A film can sometimes take so many risks, twists, and turns that the movie itself becomes borderline indescribable. Ant Timpson’s Come to Daddy falls in this camp, so how do I even begin to discuss it?
By: Nick van Dinther Birthmarked isn’t a bad movie, but it still feels like a missed opportunity.
Despite a cast that boasts the talents of Toni Collette (The Sixth Sense, Little Miss Sunshine), Harvey Keitel (The Grand Budapest Hotel, Bugsy, Pulp Fiction), Tom Hughes (Cemetery Junction), and Rossy de Palma (Julieta, Kika), Madame is a flat and charmless romantic comedy.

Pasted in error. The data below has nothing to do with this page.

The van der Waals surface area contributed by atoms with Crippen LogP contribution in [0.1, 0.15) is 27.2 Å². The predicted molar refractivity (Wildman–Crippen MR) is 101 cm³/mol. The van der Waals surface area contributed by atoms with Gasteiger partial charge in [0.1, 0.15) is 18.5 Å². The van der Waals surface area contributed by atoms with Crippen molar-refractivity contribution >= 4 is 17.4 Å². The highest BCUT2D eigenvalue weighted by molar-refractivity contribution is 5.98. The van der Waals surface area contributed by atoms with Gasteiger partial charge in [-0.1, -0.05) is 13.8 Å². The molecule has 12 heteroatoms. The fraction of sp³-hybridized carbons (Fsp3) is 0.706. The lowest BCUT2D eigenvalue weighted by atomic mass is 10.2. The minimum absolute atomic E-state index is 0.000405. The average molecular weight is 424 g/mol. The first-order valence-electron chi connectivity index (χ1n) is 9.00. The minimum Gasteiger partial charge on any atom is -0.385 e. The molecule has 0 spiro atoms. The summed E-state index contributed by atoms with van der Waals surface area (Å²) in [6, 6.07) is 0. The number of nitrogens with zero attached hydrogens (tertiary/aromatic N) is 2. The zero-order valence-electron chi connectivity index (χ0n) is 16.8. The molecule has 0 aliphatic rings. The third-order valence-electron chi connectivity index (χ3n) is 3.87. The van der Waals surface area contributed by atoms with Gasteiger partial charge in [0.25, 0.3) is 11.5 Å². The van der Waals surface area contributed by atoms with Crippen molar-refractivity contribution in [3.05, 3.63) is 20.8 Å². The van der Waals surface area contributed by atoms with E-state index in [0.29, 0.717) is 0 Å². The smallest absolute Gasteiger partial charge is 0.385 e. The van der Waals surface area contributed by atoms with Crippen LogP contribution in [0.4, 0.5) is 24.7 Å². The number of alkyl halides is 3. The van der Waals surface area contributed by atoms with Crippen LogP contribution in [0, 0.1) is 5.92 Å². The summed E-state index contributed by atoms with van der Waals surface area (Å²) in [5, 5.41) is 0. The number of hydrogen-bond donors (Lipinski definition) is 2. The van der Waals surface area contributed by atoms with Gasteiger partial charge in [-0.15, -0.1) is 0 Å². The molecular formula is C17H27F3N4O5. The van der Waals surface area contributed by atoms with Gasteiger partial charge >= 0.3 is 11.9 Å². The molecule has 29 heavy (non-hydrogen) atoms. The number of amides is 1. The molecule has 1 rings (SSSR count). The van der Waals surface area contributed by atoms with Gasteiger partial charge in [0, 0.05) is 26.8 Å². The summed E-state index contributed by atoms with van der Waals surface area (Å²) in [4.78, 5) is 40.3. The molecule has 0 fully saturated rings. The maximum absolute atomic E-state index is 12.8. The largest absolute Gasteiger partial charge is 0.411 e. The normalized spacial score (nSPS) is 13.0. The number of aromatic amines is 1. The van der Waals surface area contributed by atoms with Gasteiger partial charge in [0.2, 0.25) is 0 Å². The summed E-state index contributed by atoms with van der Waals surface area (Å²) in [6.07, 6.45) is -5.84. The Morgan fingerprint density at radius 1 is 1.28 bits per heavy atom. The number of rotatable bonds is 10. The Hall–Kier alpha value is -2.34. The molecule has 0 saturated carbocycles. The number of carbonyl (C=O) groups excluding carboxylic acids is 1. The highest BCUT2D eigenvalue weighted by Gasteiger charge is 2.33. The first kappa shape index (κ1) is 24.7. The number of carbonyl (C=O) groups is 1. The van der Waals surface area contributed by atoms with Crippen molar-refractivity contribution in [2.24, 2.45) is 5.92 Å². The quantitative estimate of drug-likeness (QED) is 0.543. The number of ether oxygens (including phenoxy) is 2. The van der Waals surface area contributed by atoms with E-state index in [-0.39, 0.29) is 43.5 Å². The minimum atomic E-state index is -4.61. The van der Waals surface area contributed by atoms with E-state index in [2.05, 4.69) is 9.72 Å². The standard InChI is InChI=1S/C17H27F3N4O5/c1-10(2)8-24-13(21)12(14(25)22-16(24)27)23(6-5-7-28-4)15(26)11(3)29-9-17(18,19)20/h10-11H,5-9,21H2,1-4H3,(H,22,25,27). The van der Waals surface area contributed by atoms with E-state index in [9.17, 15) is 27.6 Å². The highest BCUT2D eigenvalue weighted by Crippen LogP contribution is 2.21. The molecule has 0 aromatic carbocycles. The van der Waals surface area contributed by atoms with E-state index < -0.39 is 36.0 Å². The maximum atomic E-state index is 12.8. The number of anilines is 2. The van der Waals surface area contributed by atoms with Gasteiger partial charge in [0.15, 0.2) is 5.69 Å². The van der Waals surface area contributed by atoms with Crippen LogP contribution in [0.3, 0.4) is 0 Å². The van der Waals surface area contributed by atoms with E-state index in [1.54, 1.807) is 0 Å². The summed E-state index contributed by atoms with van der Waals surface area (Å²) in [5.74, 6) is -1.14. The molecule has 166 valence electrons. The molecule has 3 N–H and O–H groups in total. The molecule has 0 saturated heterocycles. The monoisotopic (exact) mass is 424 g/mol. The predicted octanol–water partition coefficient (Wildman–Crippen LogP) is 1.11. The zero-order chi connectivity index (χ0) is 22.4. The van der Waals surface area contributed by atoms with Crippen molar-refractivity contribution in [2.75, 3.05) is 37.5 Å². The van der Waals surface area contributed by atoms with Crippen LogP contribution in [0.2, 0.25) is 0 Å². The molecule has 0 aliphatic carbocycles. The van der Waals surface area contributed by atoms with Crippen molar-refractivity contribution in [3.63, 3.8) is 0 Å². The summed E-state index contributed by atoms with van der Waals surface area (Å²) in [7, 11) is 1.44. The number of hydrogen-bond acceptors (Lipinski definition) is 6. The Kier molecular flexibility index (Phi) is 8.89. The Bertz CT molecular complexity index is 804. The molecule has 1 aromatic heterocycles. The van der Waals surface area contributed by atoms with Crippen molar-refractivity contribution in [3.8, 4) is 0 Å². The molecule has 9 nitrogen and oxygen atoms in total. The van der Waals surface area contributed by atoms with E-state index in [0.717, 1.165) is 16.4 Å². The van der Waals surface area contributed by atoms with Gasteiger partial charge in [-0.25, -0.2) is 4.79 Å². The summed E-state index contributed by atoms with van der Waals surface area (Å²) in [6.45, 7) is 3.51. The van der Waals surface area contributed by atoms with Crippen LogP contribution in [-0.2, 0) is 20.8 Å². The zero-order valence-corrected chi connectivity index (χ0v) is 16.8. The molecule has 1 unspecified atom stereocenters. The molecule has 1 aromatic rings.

It is probably inaccurate to call Ben Wheatley’s Free Fire “a comedy of errors” given that term’s context, but perhaps the term “comedy of injuries” could be coined to describe this cross between cruelty and the absurd in a way that only Wheatley can do.
Filmmaking is certainly an important form of self-expression, but not all films are created equal; sometimes a film comes out that serves no purpose, makes no impact and leaves no impression. Gerard Barrett’s Glassland is a perfect example of such a film. His film completely lacks any purpose other than to be a series of images giving an illusion of motion on a screen. Glassland never rises above a TV-movie-of-the-week, and its attempts at slow and…